Willett says family abused by American fans

Englishman Danny Willett reveals that his Ryder Cup debut was ruined by abusive hecklers at Hazeltine.
Englishman Danny Willett reveals that his Ryder Cup debut was ruined by abusive hecklers at Hazeltine.

LONDON • Danny Willett has revealed how his wife and parents were victims of the abusive heckling he was subjected to during his Ryder Cup debut last week.

The US Masters champion became public enemy No. 1 for some home supporters at the Hazeltine course in Minnesota after his brother Pete wrote an article severely criticising the behaviour of American golf crowds.

Willett, 29, quickly apologised for his brother's remarks, which included the accusation that US fans were a "braying mob of imbeciles".

But that did not stop Willett from receiving verbal abuse throughout the three-day event.

Afterwards the Englishman, who did not win a point as the USA beat Europe 17-11, tweeted: "Unfortunately some american fans showed that @P-J-Willett was in fact correct".

On Wednesday, Willett revealed the full extent of the abuse he had encountered.

"You've got 150 to 200,000 fans there that love watching golf but unfortunately you've got the odd one or two that don't actually go there to watch golf, which is a shame," he said.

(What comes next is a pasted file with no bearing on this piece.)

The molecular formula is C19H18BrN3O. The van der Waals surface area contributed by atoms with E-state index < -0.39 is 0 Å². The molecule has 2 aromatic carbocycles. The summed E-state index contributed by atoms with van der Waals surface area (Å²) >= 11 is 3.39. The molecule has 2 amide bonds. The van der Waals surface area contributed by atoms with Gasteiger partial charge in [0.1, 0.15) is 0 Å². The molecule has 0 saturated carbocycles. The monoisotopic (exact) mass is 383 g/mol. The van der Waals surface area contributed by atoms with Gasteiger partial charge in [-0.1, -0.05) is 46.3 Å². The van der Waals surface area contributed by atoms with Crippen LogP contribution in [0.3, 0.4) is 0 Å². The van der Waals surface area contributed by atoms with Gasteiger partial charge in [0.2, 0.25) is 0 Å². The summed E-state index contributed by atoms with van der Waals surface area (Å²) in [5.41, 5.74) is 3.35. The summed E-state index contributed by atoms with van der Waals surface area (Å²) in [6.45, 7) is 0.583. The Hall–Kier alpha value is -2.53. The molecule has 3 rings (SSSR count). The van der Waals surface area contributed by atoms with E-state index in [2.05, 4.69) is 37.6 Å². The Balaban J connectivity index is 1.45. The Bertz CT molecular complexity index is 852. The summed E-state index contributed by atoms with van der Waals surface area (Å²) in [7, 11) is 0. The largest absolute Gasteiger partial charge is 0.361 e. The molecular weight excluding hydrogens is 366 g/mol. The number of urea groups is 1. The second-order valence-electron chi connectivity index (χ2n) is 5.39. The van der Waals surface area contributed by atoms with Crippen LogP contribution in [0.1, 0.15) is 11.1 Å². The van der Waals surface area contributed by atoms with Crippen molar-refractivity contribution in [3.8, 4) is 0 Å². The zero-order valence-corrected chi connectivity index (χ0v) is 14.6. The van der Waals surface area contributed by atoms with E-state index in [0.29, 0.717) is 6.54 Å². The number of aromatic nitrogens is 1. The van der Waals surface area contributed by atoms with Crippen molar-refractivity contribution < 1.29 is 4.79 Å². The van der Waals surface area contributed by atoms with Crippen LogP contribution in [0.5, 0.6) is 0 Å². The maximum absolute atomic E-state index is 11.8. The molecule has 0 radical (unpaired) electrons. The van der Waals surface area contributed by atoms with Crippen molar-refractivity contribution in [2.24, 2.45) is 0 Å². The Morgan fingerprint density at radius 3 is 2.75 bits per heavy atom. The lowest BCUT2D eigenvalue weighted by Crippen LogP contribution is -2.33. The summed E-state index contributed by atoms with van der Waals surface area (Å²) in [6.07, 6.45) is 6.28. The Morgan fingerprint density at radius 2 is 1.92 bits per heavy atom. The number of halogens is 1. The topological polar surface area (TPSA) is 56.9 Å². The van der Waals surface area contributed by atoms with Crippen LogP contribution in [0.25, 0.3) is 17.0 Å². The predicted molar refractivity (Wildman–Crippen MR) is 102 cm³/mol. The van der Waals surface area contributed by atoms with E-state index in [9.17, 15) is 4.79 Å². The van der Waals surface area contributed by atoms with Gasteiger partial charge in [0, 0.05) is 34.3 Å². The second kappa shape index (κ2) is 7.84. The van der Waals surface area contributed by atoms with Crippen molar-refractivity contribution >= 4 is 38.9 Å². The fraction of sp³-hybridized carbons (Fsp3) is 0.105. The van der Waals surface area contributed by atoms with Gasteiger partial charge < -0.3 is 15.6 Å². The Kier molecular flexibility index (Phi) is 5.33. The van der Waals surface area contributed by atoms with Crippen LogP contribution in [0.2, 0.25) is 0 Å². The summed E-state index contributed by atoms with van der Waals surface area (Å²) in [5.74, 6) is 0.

"But I don't think that's ever going to stop. We got a taste of it last week, being in America with the fans and how they push on to help their team win.

"When you're walking round a golf event week to week, everyone's fantastic. You pitch up and play a normal golf event anywhere in the world and the fans are great.

"But I don't think you should be walking round while people are saying things to your parents and saying things to your wife. I don't think that's our sport, that's not what Europe play for.

"Unfortunately that happened and unfortunately it put a bit of a downer on what was supposed to be my first good experience of the Ryder Cup."

Willett, however, apologised for the tone of his post-closing ceremony comment when asked how he could sum up the experience of his debut at the biennial event.

"S**t," he said.

Asked to elaborate, he replied: "Really s**t."

Willett tried to explain those comments on Wednesday by saying: "It's difficult when you have a press conference straight afterwards as the emotion is running high. It has sunk in a bit more now."


A version of this article appeared in the print edition of The Straits Times on October 07, 2016, with the headline 'Willett says family abused by American fans'. Print Edition | Subscribe